Cupcake. Precious. Mama’s Boy.
As a Baby Boomer, if you wanted to tease someone who was whining or behaving in a mentally or physically wimpy manner, you picked one of those tags and slapped it on them. And you did it to help the offender recognize that they needed to toughen up, work harder, or move beyond whatever was holding them back because, well…
Life ain’t fair.
When the goin’ gets tough, the tough get goin’.
And… What doesn’t kill you makes you stronger.
The attitude was that in order to succeed at whatever you do, you needed to persevere through all kinds of challenges. And everyone has challenges. You are no different. You have good days and bad days. Not everyone is going to agree with you. Not everyone is going to like you. Life isn’t for cowards, so you’d better find the grit you need to survive.
Or as the Tyler Durden character stated in the Chuck Palahniuk book – and the 1996 movie adaptation, Fight Club
“Listen up, maggots. You are not special. You are not a beautiful and unique snowflake. You are the same decaying, organic matter as everything else.”
Today, with our collective indulgence of a politically correct society that supports participation trophies, safe spaces, and refining language to avoid the possibility of offending anyone, we have raised a generation of those aforementioned snowflakes.
As defined by Wikipedia, the Snowflake Generation refers to young adults of the 2010s “as being more prone to taking offense, are less resilient than previous generations, or are too emotionally vulnerable to cope with views that challenge their own.”
I think of them as young folks who are under the impression that they’re entitled to a life free from disappointment or disagreement. When the clouds roll in, their maturity evaporates.
To understand why the term snowflakes has gained traction, check out this video of Yale University students who in November of 2015 went berserk over a professor who sent an email that encouraged students to tolerate freedom of expression when it came to Halloween costumes. The professor stated that Yale shouldn’t tell students not to wear offensive Halloween costumes…you, know, that they should be treated like adults. The video shows Yale professor Nicholas Christakis, (husband of professor Erika Christakis who sent the email) trying to engage students in a conversation about the issue. It doesn’t take long before everything goes south.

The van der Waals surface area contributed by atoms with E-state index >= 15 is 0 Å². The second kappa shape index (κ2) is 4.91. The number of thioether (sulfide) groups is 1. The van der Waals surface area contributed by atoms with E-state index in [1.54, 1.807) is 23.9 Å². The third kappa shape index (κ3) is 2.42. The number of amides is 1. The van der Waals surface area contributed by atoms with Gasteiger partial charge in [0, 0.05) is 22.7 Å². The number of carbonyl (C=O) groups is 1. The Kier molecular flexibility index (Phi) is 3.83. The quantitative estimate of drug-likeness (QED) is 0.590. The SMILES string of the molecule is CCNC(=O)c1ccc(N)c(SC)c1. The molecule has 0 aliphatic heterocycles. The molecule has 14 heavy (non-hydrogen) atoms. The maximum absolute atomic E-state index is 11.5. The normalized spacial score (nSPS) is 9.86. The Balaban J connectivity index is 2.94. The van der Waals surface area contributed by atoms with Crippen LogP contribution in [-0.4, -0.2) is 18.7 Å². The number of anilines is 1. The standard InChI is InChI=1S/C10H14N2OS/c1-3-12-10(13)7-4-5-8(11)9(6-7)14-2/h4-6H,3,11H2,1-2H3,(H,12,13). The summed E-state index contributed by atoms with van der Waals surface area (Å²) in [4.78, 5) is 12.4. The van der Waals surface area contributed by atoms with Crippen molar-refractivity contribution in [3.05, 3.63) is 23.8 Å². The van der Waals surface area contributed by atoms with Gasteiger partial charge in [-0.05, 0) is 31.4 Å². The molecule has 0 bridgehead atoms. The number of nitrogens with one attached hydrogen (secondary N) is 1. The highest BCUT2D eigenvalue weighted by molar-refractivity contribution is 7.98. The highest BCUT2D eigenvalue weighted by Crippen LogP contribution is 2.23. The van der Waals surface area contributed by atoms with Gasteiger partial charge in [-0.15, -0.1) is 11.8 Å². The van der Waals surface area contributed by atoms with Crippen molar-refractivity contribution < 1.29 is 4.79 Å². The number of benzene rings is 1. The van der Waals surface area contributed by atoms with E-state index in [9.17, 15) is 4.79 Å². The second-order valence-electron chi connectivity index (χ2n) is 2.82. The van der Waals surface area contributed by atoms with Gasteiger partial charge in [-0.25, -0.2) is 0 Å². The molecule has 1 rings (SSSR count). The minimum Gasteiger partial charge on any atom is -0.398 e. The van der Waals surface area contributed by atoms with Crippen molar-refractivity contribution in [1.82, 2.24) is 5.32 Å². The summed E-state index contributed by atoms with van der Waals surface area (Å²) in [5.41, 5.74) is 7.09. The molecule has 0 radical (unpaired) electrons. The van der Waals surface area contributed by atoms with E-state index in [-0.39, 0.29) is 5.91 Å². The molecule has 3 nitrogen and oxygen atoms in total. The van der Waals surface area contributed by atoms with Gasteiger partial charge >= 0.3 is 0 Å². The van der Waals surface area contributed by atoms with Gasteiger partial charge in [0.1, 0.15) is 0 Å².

I’m guessing that Professor Christakis had one of the Southwest Airlines “Want to Get Away?” moments during that little chat. In reality, after the issue snowballed and he and his wife continued to be targets of student anger, the couple stepped down from their positions as heads of Yale’s Silliman College, a residential community where they served as mentors.
Snowflakes were in the news again last week when Manhattan College basketball coach Steve Masiello decided to go beyond the typical post-game press conference to talk about his team’s lack of mental toughness in what he called a “fraudulent society.”
“Our society’s fraudulent. Everything about our society is edited. Everything about our society is prearranged, so this generation is a fraudulent generation,” the coach said.
“And what I mean by that is they put their Instagram picture the way they want. They put their tweet out the way they want. Nothing is interactive. Nothing is real. So when things don’t go the way people want them to, people really struggle with it. If it’s not 70 degrees and sunny and the stars aren’t aligned and it’s not exactly 4 p.m. and they didn’t get exactly eight hours of beauty sleep… young people today struggle with it. Our society struggles with that, and for me–I can’t speak for other coaches–I see it more than ever.”
But struggling with adversity isn’t the only trademark attached to the Snowflake Generation. Raised by parents who coddled them, did everything for them, and refused to allow them to fail (and hence, learn), snowflakes are short on life skills… skills that range from doing yard work and laundry to driving a car, buying insurance, budgeting, and actually speaking face-to-face with strangers. The prevalence of young adults who lack these skills is so high that a couple of enterprising ladies founded The Adulting School to help these struggling young men and women: http://theadultingschool.com
Every generation is different. And not every member of the millennial generation (roughly, ages 18-35) is a snowflake. I know plenty of very capable, personal, young adults. Unfortunately, when you have a recipe of overprotective parents who defer to the wishes of their spoiled kids, and you mix that with an Internet that offers equal weight to every conceivable opinion on the planet, plus you add a heaping helping of social media addiction (craving online approval from peers), it’s not surprising that many young adults are troubled, sensitive, frustrated…and asking, “Why can’t we all just get along??”
I’m no expert on snowflakes, or how such a large group of sensitive, young adults even accumulated. But they’re real, they’re here, they’re in the workplace, and as leaders, we must understand how this intelligent, but high-maintenance group is impacting business culture, customer service, training needs…every aspect of our organizations.
And as parents and grandparents, it is our responsibility to help (i.e. push) our youngsters to step outside of their comfort zones, and to interact with people who aren’t like them (face-to-face!). We need to train them to be self-sufficient, to expect to have many failures and successes in life – and how to cope with both.
We must teach them to understand that what makes them unique is the various life experiences that shape them…and the soft skills they develop, allowing them to appreciate different opinions while serving others.
Can you teach snowflakes not to melt? I don’t know.
But it’s worth a shot, isn’t it?